When we’re writing, we need to think about the places that our characters live, work and play.  How much time to you spend thinking about the effect of buildings on the environment?  This recent article from the BBC reminded me that conditions on streets depend very much on what buildings surround them.

Skyscrapers are becoming ever more common, and many sci-fi novels contain massive cities which tower into the sky and spread for miles.  Where several large buildings are grouped together, canyons can form, with noise at street level being massively increased and wind tunnels springing into existence.  Even one skyscraper, if badly designed, can cause high speed winds from higher up to be diverted to the ground.

And that’s ignoring the long shadows and sometimes ugly car park entrances.

Fortunately, modern architects seem to be taking notice.  The Gherkin in London has an unusual shape not just to look good – it helps the winds go around the structure.  The almost-completed Shard (also in London) casts its shadow mainly over the River Thames.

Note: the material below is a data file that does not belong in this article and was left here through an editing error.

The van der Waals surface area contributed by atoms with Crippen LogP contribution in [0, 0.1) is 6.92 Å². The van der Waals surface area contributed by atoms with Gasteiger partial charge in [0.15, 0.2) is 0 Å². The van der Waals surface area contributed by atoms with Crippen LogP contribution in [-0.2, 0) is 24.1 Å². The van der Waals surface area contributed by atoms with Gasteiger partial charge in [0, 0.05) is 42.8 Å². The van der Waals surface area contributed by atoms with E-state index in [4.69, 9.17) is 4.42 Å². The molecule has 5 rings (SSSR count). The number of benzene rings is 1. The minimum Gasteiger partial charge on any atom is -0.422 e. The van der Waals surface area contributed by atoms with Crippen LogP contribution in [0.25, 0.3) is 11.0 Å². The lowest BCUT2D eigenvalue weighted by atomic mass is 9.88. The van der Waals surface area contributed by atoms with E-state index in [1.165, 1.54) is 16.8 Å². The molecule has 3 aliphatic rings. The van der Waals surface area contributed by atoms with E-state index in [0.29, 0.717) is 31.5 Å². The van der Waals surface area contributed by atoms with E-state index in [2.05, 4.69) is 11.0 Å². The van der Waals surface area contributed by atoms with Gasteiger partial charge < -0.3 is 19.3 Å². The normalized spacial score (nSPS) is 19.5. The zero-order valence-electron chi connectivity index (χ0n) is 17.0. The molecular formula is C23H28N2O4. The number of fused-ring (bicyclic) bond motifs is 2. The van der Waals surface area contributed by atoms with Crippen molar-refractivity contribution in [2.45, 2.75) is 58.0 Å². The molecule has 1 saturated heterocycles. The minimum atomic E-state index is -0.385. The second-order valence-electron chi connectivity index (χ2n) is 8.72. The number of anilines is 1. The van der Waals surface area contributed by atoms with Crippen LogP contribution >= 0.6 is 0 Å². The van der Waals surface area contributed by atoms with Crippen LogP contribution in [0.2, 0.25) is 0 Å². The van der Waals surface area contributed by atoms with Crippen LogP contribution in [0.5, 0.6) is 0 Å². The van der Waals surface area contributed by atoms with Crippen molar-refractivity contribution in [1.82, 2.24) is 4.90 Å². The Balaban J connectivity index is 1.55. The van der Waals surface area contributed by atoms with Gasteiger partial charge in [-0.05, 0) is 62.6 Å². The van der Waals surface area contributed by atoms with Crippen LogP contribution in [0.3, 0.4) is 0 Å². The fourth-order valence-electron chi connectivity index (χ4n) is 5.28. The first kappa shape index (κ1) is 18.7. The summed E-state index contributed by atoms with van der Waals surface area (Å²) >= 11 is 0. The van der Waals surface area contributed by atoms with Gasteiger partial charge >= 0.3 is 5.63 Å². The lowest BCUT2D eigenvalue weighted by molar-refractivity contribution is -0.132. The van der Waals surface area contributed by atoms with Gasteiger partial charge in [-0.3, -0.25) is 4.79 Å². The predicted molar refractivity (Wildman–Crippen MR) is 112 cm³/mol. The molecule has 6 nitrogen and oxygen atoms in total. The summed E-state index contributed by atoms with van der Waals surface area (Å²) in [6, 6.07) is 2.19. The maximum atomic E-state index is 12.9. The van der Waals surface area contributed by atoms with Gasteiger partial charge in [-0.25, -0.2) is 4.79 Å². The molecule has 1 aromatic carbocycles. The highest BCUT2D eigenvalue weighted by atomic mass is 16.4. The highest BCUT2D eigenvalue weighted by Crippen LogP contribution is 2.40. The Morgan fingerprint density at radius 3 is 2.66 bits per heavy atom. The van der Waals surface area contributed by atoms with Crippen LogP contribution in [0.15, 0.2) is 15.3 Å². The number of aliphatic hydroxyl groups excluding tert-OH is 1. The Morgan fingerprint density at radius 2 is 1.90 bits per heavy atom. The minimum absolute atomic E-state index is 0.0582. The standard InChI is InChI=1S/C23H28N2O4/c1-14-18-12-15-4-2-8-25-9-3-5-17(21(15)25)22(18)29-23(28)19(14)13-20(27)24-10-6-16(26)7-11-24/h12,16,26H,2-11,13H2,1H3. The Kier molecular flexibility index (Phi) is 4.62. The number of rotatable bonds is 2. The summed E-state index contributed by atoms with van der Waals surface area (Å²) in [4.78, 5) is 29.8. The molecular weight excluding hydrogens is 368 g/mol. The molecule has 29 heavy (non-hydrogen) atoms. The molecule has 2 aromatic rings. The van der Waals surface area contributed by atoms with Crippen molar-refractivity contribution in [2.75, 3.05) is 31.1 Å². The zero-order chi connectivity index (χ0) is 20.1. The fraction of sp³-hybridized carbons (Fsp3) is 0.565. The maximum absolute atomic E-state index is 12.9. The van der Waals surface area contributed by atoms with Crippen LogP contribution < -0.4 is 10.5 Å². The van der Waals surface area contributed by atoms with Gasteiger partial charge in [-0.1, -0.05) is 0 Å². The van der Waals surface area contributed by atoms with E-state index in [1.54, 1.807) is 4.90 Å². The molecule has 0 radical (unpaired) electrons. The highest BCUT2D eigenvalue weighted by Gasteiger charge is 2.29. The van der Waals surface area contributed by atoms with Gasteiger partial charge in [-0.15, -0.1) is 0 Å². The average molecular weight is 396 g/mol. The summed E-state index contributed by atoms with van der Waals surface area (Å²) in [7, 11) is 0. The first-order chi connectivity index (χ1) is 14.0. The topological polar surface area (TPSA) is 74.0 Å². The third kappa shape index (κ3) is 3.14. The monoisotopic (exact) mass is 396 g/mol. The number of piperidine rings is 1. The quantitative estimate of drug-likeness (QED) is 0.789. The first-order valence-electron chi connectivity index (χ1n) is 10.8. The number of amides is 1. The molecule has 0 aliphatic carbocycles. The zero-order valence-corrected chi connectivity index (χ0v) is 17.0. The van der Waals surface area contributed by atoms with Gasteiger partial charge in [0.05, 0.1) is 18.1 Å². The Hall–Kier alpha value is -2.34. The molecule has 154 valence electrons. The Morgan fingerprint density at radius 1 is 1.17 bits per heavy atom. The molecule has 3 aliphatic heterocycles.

When you’re writing about life in a city, whether it’s real or fictional, it’s important to understand what kind of city it is.  Is it modern?  Old?  Has it reached the point in its development where the citizens have started to build skyscrapers, but are still building them square?  Has the government of your country or planet decided to limit the size of buildings for any reason?  What effect will all that have on the microclimate at street level?

And of course, the feel of a city centre is enormously different to the feel of a suburb.  Cities in different parts of the country can be poles apart, let alone cities in other countries.  Ultimately, the best thing to do might be to find a real city with similar conditions to the one you are writing about, and go there.  Soak in the feel of the place, and notice the little things.  And then write.


Advertisements